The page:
The Impact of Chinese Real Exchange Rate Appreciation on India's Trade and Investment: A General Equilibrium Analysis

Article excerpt


Using a Computational General Equilibrium (CGE) model, we analyze the impacts of Chinese real exchange rate appreciation on India's trade balance and other macroeconomic indicators. We analyze two scenarios of 2.1% and 5% real exchange rate appreciations for our simulation. The results indicate that China's exchange rate appreciation may improve India's total trade, but worsen its total welfare and GDP growth.

Keywords: China-India trade, Computational General Equilibrium, China's real exchange rate.

JEL Classification: F13, F14, F23


China and India are now seen as the world's fast-growing large economies [News Week, August 22-29, 2005]. Both countries have radically different economic models but both have outperformed many countries and they have become the main engines that drive Asia's and world growth. In particular, their trade and investment growths have a tremendous effect on the world economy. The liberalization process started in China in late 1978 while India opened up its economy in 1991 and both countries reduced trade barriers. It is apparent that China and India to some extent compete with each other in terms of trade flows and attracting foreign direct investments (FDIs) to their countries, but they have their own comparative advantage in terms of skills and endowments [Batra and Khan (2005)].

Recently, under the pressure of other countries especially the U.S., China changed its exchange rate by 2.1 percent in July 2005 and has been resisting making big changes in its exchange rates system. This policy change not only indicates that China will no longer peg the dollar at the historically fixed rate with the U.S. dollar but would adjust gradually its currency to a basket of other currencies.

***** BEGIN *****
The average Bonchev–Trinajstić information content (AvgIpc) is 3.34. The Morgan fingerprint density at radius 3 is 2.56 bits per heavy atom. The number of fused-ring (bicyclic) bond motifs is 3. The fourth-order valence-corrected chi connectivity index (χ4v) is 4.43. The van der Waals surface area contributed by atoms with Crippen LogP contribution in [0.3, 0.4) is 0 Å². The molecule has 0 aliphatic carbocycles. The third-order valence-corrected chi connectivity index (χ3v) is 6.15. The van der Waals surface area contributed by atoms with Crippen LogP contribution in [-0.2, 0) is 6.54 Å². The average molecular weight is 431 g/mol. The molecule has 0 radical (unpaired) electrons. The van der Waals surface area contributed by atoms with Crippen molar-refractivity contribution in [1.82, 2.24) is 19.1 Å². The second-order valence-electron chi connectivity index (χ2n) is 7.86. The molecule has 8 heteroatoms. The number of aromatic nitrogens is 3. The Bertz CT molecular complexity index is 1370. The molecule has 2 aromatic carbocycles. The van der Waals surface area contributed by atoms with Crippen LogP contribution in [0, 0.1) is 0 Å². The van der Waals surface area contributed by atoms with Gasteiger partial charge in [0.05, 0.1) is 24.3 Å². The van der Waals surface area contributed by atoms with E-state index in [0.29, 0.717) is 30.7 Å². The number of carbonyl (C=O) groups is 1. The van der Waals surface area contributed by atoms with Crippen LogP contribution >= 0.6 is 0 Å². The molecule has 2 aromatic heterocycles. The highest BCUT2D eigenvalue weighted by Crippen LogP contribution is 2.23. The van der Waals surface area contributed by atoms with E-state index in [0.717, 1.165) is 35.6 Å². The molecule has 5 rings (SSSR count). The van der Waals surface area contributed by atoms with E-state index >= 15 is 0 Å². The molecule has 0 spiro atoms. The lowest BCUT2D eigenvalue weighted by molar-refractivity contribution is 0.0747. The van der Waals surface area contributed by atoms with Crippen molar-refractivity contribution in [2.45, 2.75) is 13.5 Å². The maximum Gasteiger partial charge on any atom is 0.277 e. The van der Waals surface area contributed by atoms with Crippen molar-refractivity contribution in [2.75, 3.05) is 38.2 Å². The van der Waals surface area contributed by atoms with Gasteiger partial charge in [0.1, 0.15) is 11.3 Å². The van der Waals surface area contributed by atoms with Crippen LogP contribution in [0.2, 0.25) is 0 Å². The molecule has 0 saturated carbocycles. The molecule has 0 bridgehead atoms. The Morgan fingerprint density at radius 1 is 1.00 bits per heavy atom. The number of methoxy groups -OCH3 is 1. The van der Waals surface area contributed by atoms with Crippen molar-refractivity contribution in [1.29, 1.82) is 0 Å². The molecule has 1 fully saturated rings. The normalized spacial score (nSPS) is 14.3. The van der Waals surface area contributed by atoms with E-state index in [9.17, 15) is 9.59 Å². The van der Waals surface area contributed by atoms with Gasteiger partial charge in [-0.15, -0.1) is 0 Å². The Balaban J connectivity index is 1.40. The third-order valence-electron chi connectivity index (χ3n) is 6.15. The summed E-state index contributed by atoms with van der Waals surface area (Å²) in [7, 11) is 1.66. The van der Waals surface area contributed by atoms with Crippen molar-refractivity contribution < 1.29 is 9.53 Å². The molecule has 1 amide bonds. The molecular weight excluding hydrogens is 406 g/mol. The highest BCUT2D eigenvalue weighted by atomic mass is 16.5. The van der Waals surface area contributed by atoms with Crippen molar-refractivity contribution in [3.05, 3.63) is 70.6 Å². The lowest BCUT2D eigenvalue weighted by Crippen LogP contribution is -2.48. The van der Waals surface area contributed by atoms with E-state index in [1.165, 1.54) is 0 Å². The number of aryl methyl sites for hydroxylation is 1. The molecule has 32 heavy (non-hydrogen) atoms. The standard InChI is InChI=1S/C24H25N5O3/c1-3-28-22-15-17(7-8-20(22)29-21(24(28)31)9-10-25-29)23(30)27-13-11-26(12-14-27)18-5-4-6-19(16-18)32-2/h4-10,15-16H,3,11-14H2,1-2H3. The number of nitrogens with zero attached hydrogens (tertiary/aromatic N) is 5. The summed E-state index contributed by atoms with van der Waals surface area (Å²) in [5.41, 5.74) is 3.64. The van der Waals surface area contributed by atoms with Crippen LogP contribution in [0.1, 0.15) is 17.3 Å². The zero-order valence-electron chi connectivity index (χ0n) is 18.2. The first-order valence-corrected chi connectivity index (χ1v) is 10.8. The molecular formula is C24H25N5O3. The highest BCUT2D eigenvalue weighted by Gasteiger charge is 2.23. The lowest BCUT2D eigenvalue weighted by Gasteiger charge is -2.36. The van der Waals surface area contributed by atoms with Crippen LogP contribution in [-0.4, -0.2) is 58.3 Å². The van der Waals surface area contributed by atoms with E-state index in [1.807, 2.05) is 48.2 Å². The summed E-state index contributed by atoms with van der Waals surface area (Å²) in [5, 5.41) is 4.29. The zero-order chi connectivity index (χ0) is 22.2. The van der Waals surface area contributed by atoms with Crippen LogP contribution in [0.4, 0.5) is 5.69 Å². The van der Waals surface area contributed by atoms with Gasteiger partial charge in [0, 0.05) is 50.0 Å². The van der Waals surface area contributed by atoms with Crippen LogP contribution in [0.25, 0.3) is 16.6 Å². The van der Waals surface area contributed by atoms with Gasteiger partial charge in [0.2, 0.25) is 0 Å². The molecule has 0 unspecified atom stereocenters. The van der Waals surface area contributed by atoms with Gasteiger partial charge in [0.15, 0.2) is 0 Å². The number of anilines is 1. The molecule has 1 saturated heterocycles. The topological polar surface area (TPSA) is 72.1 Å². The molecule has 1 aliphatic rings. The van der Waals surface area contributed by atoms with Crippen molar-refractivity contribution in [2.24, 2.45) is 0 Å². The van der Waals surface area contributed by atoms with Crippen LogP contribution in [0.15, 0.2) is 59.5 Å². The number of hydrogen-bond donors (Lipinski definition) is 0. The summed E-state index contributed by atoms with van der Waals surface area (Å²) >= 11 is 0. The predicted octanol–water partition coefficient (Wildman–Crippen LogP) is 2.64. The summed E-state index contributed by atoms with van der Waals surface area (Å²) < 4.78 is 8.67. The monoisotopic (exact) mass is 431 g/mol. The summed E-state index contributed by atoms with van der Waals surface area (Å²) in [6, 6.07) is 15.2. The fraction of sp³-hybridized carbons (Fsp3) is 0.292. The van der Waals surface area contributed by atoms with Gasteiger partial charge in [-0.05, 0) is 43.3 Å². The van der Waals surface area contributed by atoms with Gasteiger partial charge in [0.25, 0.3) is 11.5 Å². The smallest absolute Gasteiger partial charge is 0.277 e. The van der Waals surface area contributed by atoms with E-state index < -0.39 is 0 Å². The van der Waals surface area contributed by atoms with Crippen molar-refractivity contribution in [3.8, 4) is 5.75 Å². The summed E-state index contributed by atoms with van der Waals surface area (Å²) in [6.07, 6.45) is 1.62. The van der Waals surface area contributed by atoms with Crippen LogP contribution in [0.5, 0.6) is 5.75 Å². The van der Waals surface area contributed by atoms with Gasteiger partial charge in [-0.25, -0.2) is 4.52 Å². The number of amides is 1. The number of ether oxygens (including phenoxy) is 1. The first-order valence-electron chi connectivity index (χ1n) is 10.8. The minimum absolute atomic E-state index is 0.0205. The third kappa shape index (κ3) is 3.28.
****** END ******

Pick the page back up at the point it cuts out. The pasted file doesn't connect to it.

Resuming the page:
In this study, we analyze the potential impacts of Chinese currency appreciations on India's economy. Our analysis is important because the total trade balance between China and India has exceeded US$13 billion in 2004 as compared to a few millions in the 1990s. India's Prime Minister Manmohan Singh has recognized China as one of the country's leading trade partners [China daily, February 26, 2005]. In April 2005, China and India signed an agreement to boost trade to US$20 billion by 2008 and some pundits predict that the total bilateral trade will reach $450 billion by 2010 [Financial Times, October 31, 2005].

Earlier studies on currency devaluations/revaluations were mainly based on the partial equilibrium analysis. The IMF policies called for currency depreciations for countries that suffered trade deficits. Currency depreciations would increase exports and decrease imports and thereby reduce the trade gap. However, this argument was challenged by many on theoretical grounds. It was commonly believed that many LDCc were facing low elasticities of trade and unless the Marshal-Lerner condition was satisfied (which suggests that export and import elasticities are greater than one) currency depreciation will only make the deficits worse [see, for example, Diaz-Alejandro (1963), Krugman and Taylor (1978)]. On empirical grounds, it was also argued that the devaluations increase the imported price of inputs and thereby increase the cost of production of all exportable goods as well other goods adding to the overall rate of inflation.

In the case of currency appreciation, the theoretical argument is that currency appreciation makes exports more expensive and imports less expensive. Thus exports decrease while imports rise and the aggregate demand for domestic goods declines, causing a contractionary effect on domestic output. However, this contractionary effect could be offset by its effect on the supply side. Currency appreciation lowers the cost of imported intermediate goods and domestic production increases. It may also lower the inflation rate. The net effect depends on the combined effects of the demand and supply shifts [Kendil and Mirzaie (2005)]. …